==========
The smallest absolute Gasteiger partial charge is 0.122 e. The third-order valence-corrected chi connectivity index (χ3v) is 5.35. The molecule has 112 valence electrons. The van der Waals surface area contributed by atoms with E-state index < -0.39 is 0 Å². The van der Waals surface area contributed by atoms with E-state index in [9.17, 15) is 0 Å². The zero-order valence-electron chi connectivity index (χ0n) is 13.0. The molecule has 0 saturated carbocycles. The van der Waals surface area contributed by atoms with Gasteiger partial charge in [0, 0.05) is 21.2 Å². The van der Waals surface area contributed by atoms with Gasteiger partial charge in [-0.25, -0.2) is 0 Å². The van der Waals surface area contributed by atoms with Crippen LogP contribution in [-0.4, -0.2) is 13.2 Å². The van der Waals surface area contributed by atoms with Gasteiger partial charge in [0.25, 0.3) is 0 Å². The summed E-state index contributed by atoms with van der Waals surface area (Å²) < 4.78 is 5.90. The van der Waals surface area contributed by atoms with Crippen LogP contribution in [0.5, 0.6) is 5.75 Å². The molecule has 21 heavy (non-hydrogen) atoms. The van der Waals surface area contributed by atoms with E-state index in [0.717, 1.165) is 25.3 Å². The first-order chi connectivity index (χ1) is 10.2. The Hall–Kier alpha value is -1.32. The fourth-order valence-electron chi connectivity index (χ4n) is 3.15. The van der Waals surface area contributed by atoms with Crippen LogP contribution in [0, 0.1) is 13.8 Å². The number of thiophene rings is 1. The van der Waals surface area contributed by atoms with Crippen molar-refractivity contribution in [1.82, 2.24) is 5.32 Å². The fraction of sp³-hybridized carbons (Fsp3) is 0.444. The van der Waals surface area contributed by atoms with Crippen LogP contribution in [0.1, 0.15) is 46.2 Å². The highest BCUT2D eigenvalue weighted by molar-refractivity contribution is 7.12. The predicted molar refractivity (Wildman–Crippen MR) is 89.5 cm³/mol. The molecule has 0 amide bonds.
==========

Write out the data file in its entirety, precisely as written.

The smallest absolute Gasteiger partial charge is 0.122 e. The third-order valence-corrected chi connectivity index (χ3v) is 5.35. The molecule has 112 valence electrons. The van der Waals surface area contributed by atoms with E-state index < -0.39 is 0 Å². The van der Waals surface area contributed by atoms with E-state index in [9.17, 15) is 0 Å². The zero-order valence-electron chi connectivity index (χ0n) is 13.0. The molecule has 0 saturated carbocycles. The van der Waals surface area contributed by atoms with Gasteiger partial charge in [0, 0.05) is 21.2 Å². The van der Waals surface area contributed by atoms with Gasteiger partial charge in [-0.25, -0.2) is 0 Å². The van der Waals surface area contributed by atoms with Crippen LogP contribution in [-0.4, -0.2) is 13.2 Å². The van der Waals surface area contributed by atoms with Gasteiger partial charge in [0.25, 0.3) is 0 Å². The summed E-state index contributed by atoms with van der Waals surface area (Å²) < 4.78 is 5.90. The van der Waals surface area contributed by atoms with Crippen LogP contribution in [0.5, 0.6) is 5.75 Å². The molecule has 21 heavy (non-hydrogen) atoms. The van der Waals surface area contributed by atoms with E-state index in [0.717, 1.165) is 25.3 Å². The first-order chi connectivity index (χ1) is 10.2. The Hall–Kier alpha value is -1.32. The fourth-order valence-electron chi connectivity index (χ4n) is 3.15. The van der Waals surface area contributed by atoms with Crippen LogP contribution in [0, 0.1) is 13.8 Å². The number of thiophene rings is 1. The van der Waals surface area contributed by atoms with Crippen molar-refractivity contribution in [1.82, 2.24) is 5.32 Å². The fraction of sp³-hybridized carbons (Fsp3) is 0.444. The van der Waals surface area contributed by atoms with Crippen LogP contribution in [0.1, 0.15) is 46.2 Å². The highest BCUT2D eigenvalue weighted by molar-refractivity contribution is 7.12. The predicted molar refractivity (Wildman–Crippen MR) is 89.5 cm³/mol. The molecule has 0 amide bonds.